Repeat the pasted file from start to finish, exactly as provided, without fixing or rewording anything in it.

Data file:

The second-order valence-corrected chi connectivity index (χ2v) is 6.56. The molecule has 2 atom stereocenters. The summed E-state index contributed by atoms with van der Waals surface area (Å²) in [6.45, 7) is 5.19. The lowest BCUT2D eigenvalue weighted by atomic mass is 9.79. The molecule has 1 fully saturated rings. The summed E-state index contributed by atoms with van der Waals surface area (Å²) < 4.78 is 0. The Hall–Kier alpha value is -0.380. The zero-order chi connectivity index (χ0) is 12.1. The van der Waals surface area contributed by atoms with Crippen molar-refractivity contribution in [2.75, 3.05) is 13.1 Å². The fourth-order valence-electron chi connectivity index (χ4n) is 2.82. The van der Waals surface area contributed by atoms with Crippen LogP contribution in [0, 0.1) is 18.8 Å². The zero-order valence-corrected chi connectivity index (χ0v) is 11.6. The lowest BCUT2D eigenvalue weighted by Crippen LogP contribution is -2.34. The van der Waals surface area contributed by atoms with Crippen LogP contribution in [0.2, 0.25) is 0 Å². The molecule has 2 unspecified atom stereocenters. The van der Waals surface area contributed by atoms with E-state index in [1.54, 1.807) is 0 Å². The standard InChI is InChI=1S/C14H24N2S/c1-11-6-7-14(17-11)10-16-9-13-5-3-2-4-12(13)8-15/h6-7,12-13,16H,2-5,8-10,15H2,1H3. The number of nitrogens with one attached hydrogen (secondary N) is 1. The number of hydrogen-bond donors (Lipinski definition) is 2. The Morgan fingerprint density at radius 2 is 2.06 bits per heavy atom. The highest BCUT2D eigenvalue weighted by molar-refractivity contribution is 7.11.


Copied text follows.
The second-order valence-corrected chi connectivity index (χ2v) is 6.56. The molecule has 2 atom stereocenters. The summed E-state index contributed by atoms with van der Waals surface area (Å²) in [6.45, 7) is 5.19. The lowest BCUT2D eigenvalue weighted by atomic mass is 9.79. The molecule has 1 fully saturated rings. The summed E-state index contributed by atoms with van der Waals surface area (Å²) < 4.78 is 0. The Hall–Kier alpha value is -0.380. The zero-order chi connectivity index (χ0) is 12.1. The van der Waals surface area contributed by atoms with Crippen molar-refractivity contribution in [2.75, 3.05) is 13.1 Å². The fourth-order valence-electron chi connectivity index (χ4n) is 2.82. The van der Waals surface area contributed by atoms with Crippen LogP contribution in [0, 0.1) is 18.8 Å². The zero-order valence-corrected chi connectivity index (χ0v) is 11.6. The lowest BCUT2D eigenvalue weighted by Crippen LogP contribution is -2.34. The van der Waals surface area contributed by atoms with Crippen LogP contribution in [0.2, 0.25) is 0 Å². The molecule has 2 unspecified atom stereocenters. The van der Waals surface area contributed by atoms with E-state index in [1.54, 1.807) is 0 Å². The standard InChI is InChI=1S/C14H24N2S/c1-11-6-7-14(17-11)10-16-9-13-5-3-2-4-12(13)8-15/h6-7,12-13,16H,2-5,8-10,15H2,1H3. The number of nitrogens with one attached hydrogen (secondary N) is 1. The number of hydrogen-bond donors (Lipinski definition) is 2. The Morgan fingerprint density at radius 2 is 2.06 bits per heavy atom. The highest BCUT2D eigenvalue weighted by molar-refractivity contribution is 7.11.